focuses on recyclability. Having already started with its
Spring 2011 line, all Rider after sport footwear is being
made in a factory that recycles 100 percent of the excess
material created in the production process. The factory also
recycles 100 percent of its production water, 100 percent of
its excess PVC and 99 percent of its industrial residues.
Grendene (Rider’s parent)
noted that 960.5 tons of ma-
terials are being recycled
each month, reducing
the total annual impact
on the earth’s environ-
ment by 11.5 million
kilograms (25.35 mil-
lion pounds). Moreover,
Rider sandals are be-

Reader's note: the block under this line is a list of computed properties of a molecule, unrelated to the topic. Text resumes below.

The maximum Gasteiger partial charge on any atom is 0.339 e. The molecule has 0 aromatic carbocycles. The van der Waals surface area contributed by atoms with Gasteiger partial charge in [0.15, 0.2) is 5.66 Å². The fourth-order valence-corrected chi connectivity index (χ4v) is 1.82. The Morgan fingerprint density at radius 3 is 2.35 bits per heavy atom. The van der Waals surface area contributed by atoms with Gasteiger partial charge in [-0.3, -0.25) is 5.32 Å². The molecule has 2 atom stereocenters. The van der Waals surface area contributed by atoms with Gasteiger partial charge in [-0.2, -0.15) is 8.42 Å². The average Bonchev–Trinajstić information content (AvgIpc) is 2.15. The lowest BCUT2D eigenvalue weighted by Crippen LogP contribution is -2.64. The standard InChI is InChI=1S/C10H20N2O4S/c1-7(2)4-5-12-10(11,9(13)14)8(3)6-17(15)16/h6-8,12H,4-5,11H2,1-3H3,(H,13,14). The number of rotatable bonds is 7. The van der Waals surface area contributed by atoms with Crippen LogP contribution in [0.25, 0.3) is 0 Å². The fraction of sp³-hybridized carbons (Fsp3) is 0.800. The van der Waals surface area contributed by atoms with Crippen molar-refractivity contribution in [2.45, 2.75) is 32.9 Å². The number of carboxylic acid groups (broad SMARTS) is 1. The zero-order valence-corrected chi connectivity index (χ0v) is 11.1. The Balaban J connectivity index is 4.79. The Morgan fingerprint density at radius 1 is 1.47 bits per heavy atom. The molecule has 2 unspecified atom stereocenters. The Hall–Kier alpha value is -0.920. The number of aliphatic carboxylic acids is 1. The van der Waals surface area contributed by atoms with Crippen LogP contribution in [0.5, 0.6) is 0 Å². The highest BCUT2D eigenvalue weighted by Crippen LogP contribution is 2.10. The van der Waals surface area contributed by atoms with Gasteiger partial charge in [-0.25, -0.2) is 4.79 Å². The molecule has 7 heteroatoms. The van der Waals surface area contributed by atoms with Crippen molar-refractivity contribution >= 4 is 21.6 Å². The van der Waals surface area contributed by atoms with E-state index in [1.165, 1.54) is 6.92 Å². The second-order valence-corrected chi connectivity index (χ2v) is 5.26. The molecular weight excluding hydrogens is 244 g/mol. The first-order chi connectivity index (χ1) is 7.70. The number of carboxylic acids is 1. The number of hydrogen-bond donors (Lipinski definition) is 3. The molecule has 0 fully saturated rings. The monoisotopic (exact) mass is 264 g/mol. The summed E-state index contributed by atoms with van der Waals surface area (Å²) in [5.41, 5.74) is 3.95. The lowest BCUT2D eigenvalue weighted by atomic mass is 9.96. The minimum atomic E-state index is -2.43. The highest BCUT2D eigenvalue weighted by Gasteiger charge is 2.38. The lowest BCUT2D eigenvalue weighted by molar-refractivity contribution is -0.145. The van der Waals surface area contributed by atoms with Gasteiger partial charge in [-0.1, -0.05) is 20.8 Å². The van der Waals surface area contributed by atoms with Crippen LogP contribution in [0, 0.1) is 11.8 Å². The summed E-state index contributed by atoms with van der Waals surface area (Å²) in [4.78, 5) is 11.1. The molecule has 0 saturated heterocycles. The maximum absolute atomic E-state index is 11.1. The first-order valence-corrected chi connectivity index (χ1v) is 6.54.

ing made with up to 30
percent recycled mate-
rials in each style. The
The women’s Premiun (turquoise and
white), Energy (pink and white) and
Dunas WM II (brown and lilac) are
made with up to 30 percent recycled
materials, and the factory recycles 100
percent of the excess material created
in the production process.
PAGE 22 JULY 19, 2010
majority of shoes in Rider’s 2011 line are phthalate-free, as
are all models in the children’s collection.
To bring the effort full circle, the finished Rider shoes
can also be recycled and several models bear the #3 recy-
cling symbol on the outsole. This reduces the waste going
into landfills and returns the used materials to the recycled
For Spring 2011, key Rider styles for women include the
Premiun, Energy and Dunas WM II, all of which are retail
priced at $28. The Premiun has an EVA-lined thong strap
and ultra-cushioned EVA insole. The Energy slide features